it—she must have come past the foot of my bed, which is close to the window—I could put my hand on the window-still when I am in bed—I must have heard or seen her if she had gone down stairs—I got up next morning at half-past seven—I was down stairs, I think, before Jones—I did not hear her say anything that night, or see any cart, or hear her laugh with anybody, after I got to bed.
Mr. ADOLPHUS. Q. How long has Jones lodged there? A. He came there that Monday night, I cannot say at what time he came—he is in the habit of bringing hare-skins—he came in the afternoon—It was late—not at mid-day—I never saw him there before—he lodges there still, backwards and forwards—I was not in Court when Jones was examined—he has lodged there, off and on, to my knowledge—the first remark I made of my child's catting its teeth was on that Monday night—Jones was very bad on Monday—he said he had a kind of a belly-ache, and some sort of a tooth-ache—he asked me for a piece of tobacco—I cannot say at what time he went to bed—he went down stairs twice—he was up stairs before me—I was in bed when he began to complain—I went to bed at half-past nine, and I think, in about an hour he began to complain, and went down, and came up in about a quarter of an hour—and went down again in about half an hour—that was nearly eleven o'clock—I saw the O'Neils come up, I saw the old woman stagger against the drawers—she was intoxicated—I did not see the prisoner next morning—he kept a servant, I cannot tell his name—he is in the prisoner's service now—he is not here.
(James Ely, a carpenter and builder, of Greenwich;—Perkins, a porkbutcher; Thomas Garrett, grocer, New-town, Deptford; and Richard Cook, New-cross, butcher, gave the prisoner a good character.)
GUILTY . Aged 33.— Transported for Fourteen Years.
Before Mr. Common Sergeant.
JOSEPH BECK . I live at Medway-place, Deptford. I have an empty house there which is the property of Mr. Thomas Beck—I have missed a quantity of lead off that house I have compared the lead now here with what remains on the house, and can swear it came from there—here is a piece cut from the side of a chimney—I do not know when I had seen it safe—I was on the roof about six months before, putting a piece up that some boys had cut away.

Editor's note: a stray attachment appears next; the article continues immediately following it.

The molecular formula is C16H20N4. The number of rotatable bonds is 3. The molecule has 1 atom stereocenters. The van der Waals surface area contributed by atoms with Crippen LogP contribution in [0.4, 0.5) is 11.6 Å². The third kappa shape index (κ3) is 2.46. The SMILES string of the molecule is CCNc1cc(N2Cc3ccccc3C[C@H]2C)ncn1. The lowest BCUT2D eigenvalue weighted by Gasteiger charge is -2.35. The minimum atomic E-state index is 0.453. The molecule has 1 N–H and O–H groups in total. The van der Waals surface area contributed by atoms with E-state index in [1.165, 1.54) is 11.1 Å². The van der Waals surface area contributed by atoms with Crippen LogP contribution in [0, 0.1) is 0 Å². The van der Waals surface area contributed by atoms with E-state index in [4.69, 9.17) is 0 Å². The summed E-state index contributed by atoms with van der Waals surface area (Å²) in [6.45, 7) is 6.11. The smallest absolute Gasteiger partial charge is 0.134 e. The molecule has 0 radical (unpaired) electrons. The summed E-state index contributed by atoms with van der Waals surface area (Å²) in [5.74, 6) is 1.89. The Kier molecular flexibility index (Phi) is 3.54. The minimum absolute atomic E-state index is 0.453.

Cross-examined by MR. DUNBAR. Q. When did you fit it? A. Three days after it was discovered.
WILLIAMS JAMES (police-constable R 83.) It is my duty to be in the neighbourhood of Mr. Beck's house—I was in Trimly's-lane, and apprehended the prisoner with this lead about him, at twenty minutes after one o'clock in the night of the 13th of September.
Cross-examined. Q. Did you apprehended this prisoner at that time? A. No, not him, another prisoner. Hebden, but I saw this prisoner at that time—I knew him before; Hogg brought him to me at the station-house door—I said, "Come to the light"—he said, "You remember Dance"—I did not know him till some thing was said about lead—It was dark—It was a moon-shiney night when I saw him first—Hogg brought him to me about six o'clock at night—I said, the moment I saw him in the light, "That is him" Hogg said, "Do you know this man?"—I said I did not that I knew of—he
said to me, "Do you know any thing of Dance, about that lead concern?"—I said, "I did not know whether it is the man, let me see him"—I knew him the moment I saw him—he is the man I saw with lead that night.
Prisoner's Defence. I knew nothing about it till Hogg apprehended me—he asked me to come with him, I said, "What for?"—he said, "You know young Hebden," I said, "What about that lead"—he said, "Yes"—the Inspector said he could not lock me up till he took me to the other officer's house, and he said to him" Do you know any thing of this young lad?"—he said, "No"—there was a light on the table, and then Hogg said, "It is young Dance about that lead concern in Knacker's lane"—he then said, "He is the person."
Cross-examined. Q. Does the house door open into the room? A. Yes; there was a candle on the table—he said, "Bring him to the light"—that was before any thing was mentioned about lead—I will swear I do not remember the lead being mentioned, I will swear I did not mention it—I had been to Rose-lane station-house before, I told the same story there—when I took him there, the Inspector told me to take him to James's lodging to see if he could identify him, when I took him there it was dark—the prisoner was in the room—It did not appear that James knew him.